The Detroit Lions had plenty of chances to beat the Chicago Bears on Monday, but they gave the ball away too many times en route to a 13-7 loss.
The Detroit Lions lost to the Chicago Bears on Monday night in a low-scoring game that followed a similar script to most of their games this season. The defense played well enough for the Lions to win, and despite some mistakes on special teams, the game was still within reach. In the end, it was the offense's inability to turn drives into points that ultimately cost the Lions the game. Three killer red zone turnovers doomed the Lions, resulting in a 13-7 loss that dropped their record to 2-4 on the season.
Given their slow starts throughout this season, it was important for the Lions to set the tone early on Monday night by putting points on the board. Unfortunately, that once again did not happen. They did set the tone, but it was for another disappointing performance on offense. The Lions took the ball after winning the coin toss and quickly went three-and-out. They had the ball for all of 58 seconds before having to punt. The game could have been completely different had Calvin Johnson not dropped a wide open pass on third down, but the fact that one of the best players in the league can't make a routine play pretty much sums up how things are going for the Lions right now.
To further establish how bad the Lions are at the start of games, the Bears needed only six plays and 2:50 to go down the field and score a touchdown. Thanks to an 11-yard scramble by Jay Cutler on third down and a 39-yard run by Matt Forte, the Bears quickly moved into position to score. Cutler found Brandon Marshall from seven yards out for the game's opening touchdown one play later.
Although the Lions did pick up a first down on their next drive on a 15-yard run by Mikel Leshoure, that was it for this possession. They had to punt the ball away again, although the defense did rebound to make a stop of their own. The offense was unable to do anything with it, though, and a bad punt after a three-and-out gave Chicago the ball at the 50-yard line. The Lions' defense was unable to keep the Bears from getting into field goal range, but they did at least keep them out of the end zone. Robbie Gould connected from 39 yards out despite Ndamukong Suh nearly getting a hand on it, and the Bears now led 10-0.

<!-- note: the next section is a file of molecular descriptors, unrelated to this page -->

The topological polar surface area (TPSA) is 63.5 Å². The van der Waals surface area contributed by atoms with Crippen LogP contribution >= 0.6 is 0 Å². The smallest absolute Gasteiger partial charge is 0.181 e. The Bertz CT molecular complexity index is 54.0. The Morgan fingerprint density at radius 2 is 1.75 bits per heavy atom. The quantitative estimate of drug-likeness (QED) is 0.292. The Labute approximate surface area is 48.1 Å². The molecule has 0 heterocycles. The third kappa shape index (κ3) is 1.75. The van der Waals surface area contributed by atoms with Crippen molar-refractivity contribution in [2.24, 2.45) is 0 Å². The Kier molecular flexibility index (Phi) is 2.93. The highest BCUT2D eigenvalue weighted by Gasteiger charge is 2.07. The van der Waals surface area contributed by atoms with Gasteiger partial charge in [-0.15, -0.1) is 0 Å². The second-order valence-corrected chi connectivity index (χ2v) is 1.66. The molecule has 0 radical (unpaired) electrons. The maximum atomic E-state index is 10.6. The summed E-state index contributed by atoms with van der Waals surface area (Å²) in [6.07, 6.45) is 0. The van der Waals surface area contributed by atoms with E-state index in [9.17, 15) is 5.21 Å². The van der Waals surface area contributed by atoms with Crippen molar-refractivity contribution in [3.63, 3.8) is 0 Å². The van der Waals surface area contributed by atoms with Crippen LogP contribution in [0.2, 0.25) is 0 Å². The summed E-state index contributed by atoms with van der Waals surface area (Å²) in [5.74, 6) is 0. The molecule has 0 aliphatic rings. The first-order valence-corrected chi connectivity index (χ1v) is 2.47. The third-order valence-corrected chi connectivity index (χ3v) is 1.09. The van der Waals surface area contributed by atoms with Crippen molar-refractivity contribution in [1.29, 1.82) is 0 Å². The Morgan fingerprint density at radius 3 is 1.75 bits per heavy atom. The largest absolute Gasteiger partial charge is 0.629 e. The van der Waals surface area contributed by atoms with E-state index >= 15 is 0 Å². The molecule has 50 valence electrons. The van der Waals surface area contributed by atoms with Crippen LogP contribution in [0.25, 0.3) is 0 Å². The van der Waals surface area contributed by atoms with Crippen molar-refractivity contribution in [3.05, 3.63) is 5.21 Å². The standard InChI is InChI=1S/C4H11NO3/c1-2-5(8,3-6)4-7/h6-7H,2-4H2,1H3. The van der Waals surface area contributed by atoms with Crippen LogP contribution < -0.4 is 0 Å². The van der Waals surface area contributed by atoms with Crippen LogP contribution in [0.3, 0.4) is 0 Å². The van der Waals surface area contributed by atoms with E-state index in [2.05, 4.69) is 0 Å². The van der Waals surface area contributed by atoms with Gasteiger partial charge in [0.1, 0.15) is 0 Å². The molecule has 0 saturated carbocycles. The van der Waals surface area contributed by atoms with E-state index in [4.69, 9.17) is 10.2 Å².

Following yet another three-and-out, this time after the Lions couldn't pick up one yard on two tries, the Bears joined the ugly offense party by also going three-and-out. The defense was really starting to settle in for the Lions, and the stop resulted in outstanding field position for the offense. The Lions took over just past the 50-yard line, but as usual, they weren't able to do anything with this great chance to put some points on the board. Another three-and-out meant another punt, and Nick Harris pinned Chicago inside their own five-yard line.
A couple penalties on the Bears backed them up about as far as you can go, especially after Forte was stuffed for no gain. The Bears were essentially snapping the ball from their own goal line, and a stop would have surely given the Lions outstanding field position. Unfortunately, the Bears dug out of the hole they were in with a big completion on third down, and suddenly it was the Lions' defense that was struggling. Chicago moved all the way down to the Detroit 20 before a sack by Justin Durant and Stephen Tulloch put an end to this drive. The Bears had a shot at three points, but Lawrence Jackson blocked a 47-yard field goal attempt, meaning all that was for nothing for Chicago.